Possible Link Between Parasite and Schizophrenia
> 6/18/2007 3:37:18 PM

Making a diagnosis of schizophrenia can be very difficult. There is no definitive laboratory test and little agreement on the root cause of the dibilitating disorder. Now, two new studies in the journal Biological Psychiatry have posited a very specific and controversial cause that could help unravel the mystery by examining the suspicious parasite toxoplasma gondii.

The first study took advantage of Denmark’s national neonatal screening biobank to test whether the presence of gondii in pregnant mother’s could predict the later development of schizophrenia. There was a significant correlation between parasite and schizophrenia even when adjusting for genetic and environmental factors like family history and place of birth.

The second study took a more focused approach by looking at 105 people suspected of being at ultra-high-risk for manifesting schizophrenia. Many different parasites were tested for, but only gondii and Epstein-Barr had a correlation with psychosis. Interestingly, those subjects with high levels of gondii antibodies displayed the most severe schizophrenic symptoms while Epstein-Barr antibodies seemed to mitigate the problem.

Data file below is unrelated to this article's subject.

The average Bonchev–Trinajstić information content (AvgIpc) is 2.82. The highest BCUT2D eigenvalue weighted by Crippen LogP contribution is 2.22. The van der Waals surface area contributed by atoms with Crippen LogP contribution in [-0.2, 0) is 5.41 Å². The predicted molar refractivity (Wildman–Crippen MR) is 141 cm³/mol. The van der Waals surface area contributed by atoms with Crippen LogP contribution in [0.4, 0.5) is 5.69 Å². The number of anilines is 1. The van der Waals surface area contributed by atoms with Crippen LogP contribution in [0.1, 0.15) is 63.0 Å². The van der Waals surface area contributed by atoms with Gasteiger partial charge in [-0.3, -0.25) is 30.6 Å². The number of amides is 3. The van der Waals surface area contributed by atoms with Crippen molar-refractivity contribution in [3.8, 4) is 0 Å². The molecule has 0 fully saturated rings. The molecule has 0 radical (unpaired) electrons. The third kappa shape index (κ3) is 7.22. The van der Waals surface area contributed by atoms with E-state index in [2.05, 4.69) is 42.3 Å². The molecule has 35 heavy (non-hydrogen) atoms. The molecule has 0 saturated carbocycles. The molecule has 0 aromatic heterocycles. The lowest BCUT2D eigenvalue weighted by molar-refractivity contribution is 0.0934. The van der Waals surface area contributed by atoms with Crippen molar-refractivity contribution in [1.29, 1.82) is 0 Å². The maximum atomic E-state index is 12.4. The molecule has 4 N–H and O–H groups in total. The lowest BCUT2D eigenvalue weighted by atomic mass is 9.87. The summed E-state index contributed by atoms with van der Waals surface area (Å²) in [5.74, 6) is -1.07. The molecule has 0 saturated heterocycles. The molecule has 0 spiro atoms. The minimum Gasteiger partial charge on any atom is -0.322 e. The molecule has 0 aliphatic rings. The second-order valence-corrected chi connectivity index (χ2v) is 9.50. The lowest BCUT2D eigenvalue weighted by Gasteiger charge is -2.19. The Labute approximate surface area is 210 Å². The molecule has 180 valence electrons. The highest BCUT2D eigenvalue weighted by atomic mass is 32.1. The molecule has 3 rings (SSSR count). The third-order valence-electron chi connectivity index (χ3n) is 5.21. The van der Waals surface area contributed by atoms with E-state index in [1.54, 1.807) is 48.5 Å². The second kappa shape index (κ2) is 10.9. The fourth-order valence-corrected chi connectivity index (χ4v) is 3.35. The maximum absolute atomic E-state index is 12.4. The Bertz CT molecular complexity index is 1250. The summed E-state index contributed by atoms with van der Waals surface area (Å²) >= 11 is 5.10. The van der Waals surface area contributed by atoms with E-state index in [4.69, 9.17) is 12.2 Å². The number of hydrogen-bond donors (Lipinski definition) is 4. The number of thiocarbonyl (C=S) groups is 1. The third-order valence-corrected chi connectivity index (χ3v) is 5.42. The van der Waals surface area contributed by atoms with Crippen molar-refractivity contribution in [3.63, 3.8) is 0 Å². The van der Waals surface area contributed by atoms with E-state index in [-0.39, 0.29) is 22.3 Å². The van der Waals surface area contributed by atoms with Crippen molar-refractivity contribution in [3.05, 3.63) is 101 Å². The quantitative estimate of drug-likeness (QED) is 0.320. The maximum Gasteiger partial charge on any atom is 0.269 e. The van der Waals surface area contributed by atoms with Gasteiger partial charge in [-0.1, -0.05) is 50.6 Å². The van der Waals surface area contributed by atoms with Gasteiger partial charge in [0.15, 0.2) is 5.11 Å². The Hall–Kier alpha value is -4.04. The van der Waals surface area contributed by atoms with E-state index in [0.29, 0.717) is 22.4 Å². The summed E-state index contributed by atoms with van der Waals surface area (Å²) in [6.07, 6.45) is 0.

This new evidence demonstrates that no matter how unlikely it may seem, we have to further investigate the potential link between parasites and schizophrenia. Even if gondii is not the cause of schizophrenia, the results of the multi-parasite study suggest an intriguing possibility: Gondii may amplify the symptoms of a minor genetic problem to the point where it is finally diagnosed. More study needs to be done on the interaction between parasites and human behavior. Over 60 million Americans are currently infected, most commonly from their cats, so a full understanding of the risks is crucial.

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